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Authors: Jen Black

Far After Gold



Far After Gold


Jen Black






Far After Gold
was first published as a paperback

by UK publisher Quaestor2000 Ltd in 2008.

The publisher ceased functioning in 2009.


This edition has been re-edited before publication by Orchard Hill Books



Copyright © Jen Black, 2012

All rights reserved. No part of this publication may be reproduced, stored in a retrieval system or transmitted, in any form or by any means, without the prior permission of the publisher


ISBN: 978-0-957603-02-6



Published by





Table of Contents

Chapter One

Chapter Two

Chapter Three

Chapter Four

Chapter Five

Chapter Six

Chapter Seven

Chapter Eight

Chapter Nine

Chapter Ten

Chapter Eleven

Chapter Twelve

Chapter Thirteen

Chapter Fourteen

Chapter Fifteen

Chapter Sixteen

Chapter Seventeen

Chapter Eighteen

Chapter Nineteen

Chapter Twenty



Chapter One

The overseer’s cane caught Emer’s shoulder. She cried out at the bruising sting of it, flinched away from him and tripped over someone’s feet.

‘One more word out of you,’ he bellowed, ‘and I’ll see you on the next ship for Africa!’

Against such a threat, the pain seemed insignificant. Scrambling to get out of his way, she reached the back wall of the slave compound, sank to her haunches in the dust and hugged her knee as she used to do when a child. Trembling with fright and anger, she bit her lip to hold back tears.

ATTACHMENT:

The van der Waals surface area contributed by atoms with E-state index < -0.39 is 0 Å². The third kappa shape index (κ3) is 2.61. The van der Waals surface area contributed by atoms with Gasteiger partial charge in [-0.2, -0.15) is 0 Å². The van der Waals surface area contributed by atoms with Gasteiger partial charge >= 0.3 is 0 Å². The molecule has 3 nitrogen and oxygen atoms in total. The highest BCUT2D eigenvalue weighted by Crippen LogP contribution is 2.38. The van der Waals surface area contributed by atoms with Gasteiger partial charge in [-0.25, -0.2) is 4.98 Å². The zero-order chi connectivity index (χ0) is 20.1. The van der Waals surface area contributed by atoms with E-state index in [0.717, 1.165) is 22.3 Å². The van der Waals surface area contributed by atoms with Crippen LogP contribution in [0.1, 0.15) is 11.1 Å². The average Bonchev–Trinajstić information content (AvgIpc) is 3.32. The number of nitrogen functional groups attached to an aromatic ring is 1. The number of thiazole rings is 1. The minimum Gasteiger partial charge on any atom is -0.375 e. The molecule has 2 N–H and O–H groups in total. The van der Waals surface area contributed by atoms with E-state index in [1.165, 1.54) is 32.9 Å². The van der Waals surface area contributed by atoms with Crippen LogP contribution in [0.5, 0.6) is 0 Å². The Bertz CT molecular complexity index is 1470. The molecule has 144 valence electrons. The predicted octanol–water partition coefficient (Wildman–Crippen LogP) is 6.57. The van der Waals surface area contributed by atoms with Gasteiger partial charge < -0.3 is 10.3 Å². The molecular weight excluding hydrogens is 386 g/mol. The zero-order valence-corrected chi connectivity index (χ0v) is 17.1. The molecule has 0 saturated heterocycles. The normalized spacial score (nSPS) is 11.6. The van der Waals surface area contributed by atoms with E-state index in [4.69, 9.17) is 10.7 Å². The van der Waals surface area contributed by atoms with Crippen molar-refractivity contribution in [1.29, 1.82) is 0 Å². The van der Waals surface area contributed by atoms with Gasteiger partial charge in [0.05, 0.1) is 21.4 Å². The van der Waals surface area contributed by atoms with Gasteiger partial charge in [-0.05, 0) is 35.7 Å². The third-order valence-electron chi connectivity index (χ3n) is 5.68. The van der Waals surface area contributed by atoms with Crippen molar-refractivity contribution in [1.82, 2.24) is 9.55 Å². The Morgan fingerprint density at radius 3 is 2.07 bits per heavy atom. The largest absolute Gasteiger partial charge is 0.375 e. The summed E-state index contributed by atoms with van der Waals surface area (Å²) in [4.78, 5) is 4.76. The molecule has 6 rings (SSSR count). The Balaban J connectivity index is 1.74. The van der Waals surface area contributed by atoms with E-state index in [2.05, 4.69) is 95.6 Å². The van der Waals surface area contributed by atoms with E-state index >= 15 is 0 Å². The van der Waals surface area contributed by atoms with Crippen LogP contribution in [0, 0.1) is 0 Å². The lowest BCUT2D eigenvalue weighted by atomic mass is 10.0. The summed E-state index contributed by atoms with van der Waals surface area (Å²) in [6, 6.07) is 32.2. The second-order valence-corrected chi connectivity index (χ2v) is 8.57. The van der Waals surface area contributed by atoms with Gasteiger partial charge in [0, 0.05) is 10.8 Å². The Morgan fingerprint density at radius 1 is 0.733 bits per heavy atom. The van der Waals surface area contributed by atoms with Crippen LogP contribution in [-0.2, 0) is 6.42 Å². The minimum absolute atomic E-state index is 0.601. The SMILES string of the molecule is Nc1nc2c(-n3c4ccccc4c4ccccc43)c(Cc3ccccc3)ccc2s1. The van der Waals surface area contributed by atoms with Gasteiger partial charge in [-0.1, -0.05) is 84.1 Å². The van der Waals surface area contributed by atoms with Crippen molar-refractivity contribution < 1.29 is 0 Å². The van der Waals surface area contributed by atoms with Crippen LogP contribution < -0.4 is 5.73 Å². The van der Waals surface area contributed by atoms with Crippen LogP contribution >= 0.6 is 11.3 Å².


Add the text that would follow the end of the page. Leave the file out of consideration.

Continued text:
A hundred paces away, the huge wooden doors of the stockade creaked open. Around her, male slaves stood straighter, but the women, fearing the worst, clutched their children. Men thought buyers offered an opportunity to get out of the slave market, but the women feared separation from their children. Emer, one of the few very young women in the compound, squeezed her eyes shut, and then decided she had to see what was happening and opened them again.

The buyers marched across the compound. The older man held himself well though his face was seamed with years and his beard streaked with grey. Strength and confidence shimmered in the air around his much younger companion, and sunlight bounced off his silver-gilt hair. Emer swallowed against a sudden rush of fear. They looked like Norsemen, and everyone knew the stories of how they treated their slaves.

The overseer cracked his whip in the air. Male slaves moved forward and the women and children stayed where they were. Emer stood at the back of the group. Her heart still beat faster than usual, and she bit her lip as she watched the strangers. Though she’d only been in the stockade a few days, the foul, stinking compound and crude shelters seemed a better option than being dragged away to some other miserable future.